Titicaca, a lake of South America, partly in Bolivia and partly in Peru, in the valley of the Desaguadero, more than 12,000 ft. above the seq. From recent but incomplete surveys it is estimated to be about 100 m. long, with an average breadth of 35 m. Scattered over its surface are many small islands containing the remarkable ruins called Tiaguanaco. These indicate a higher order of art than any existing at the time of the Spanish conquest,' and a higher civilization than the aboriginal monuments at Palenque. According to the early Spanish chroniclers, the Peruvians had but the vaguest traditions of their origin, and there are striking evidences of their great antiquity. Some of the structures, on a pyramidal plan, appear to have covered several acres, but the most remarkable features still remaining are monolithic doorways, pillars, and statues elaborately sculptured in a style found nowhere else: One of these doorways is 10 ft. high and 13 ft. broad, with an opening 6 ft. 4 in. by 3 ft. 2 in., the whole cut from a single stone. Its E. front has a cornice, in the middle of which is a human figure crowned with rays, interspersed with serpents with crested heads. On each side are three rows of human and other figures, apparently symbolic.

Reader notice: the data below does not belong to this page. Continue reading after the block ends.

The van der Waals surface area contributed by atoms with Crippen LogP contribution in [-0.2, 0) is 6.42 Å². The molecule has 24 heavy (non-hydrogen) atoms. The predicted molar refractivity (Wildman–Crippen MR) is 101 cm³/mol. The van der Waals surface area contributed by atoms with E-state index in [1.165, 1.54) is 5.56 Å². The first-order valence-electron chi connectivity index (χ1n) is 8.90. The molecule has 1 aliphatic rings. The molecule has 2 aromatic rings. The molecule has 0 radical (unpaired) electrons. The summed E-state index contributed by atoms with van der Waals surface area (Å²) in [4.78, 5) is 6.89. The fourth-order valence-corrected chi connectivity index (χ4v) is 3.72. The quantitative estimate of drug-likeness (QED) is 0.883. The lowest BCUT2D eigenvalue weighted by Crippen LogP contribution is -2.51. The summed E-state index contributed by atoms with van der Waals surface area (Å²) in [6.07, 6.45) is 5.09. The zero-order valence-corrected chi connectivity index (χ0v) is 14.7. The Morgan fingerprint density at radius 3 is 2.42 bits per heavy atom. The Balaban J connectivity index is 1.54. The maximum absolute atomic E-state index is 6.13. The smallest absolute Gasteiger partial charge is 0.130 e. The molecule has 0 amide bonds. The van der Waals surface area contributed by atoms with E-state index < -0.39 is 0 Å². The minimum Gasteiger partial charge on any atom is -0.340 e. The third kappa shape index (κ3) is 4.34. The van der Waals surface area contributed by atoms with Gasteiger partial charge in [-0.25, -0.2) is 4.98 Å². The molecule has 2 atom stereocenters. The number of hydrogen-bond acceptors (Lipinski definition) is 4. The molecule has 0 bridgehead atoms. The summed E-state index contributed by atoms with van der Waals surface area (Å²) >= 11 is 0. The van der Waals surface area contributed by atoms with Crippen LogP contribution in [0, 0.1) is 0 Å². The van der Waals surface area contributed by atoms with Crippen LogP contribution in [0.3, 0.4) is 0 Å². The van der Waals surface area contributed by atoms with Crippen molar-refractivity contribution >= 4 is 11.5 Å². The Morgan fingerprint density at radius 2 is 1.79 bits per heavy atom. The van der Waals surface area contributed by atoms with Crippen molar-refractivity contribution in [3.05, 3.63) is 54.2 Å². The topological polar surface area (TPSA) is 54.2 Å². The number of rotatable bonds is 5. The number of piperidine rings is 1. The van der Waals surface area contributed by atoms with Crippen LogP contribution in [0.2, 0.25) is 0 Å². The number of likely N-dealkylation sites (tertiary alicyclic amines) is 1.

The statues are much broken, but their original dimensions were colossal. The whole neighborhood is strewn with vast blocks of stone elaborately wrought. The principal ruins are on an island bearing the same name as the lake, close to the S. W. shore. On some of the islands are other monuments of great extent, but of true Peruvian type, apparently the remains of temples destroyed on the arrival of the Spaniards. (See Aymaras.) Since 1871 two small steamers, carried in pieces across the Andes, have been launched on the lake. A railroad extending about 220 m., across the Andes from Arequipa to Puno on the W. shore of Lake Titicaca, was begun in 1870 and completed Jan. 1, 1874, at a cost of $32,000,000. It opens to market the wealth of the lake shores, alpaca wool, cinchona, chocolate, coffee, and other products, and the silver, copper, and timber of the surrounding mountains.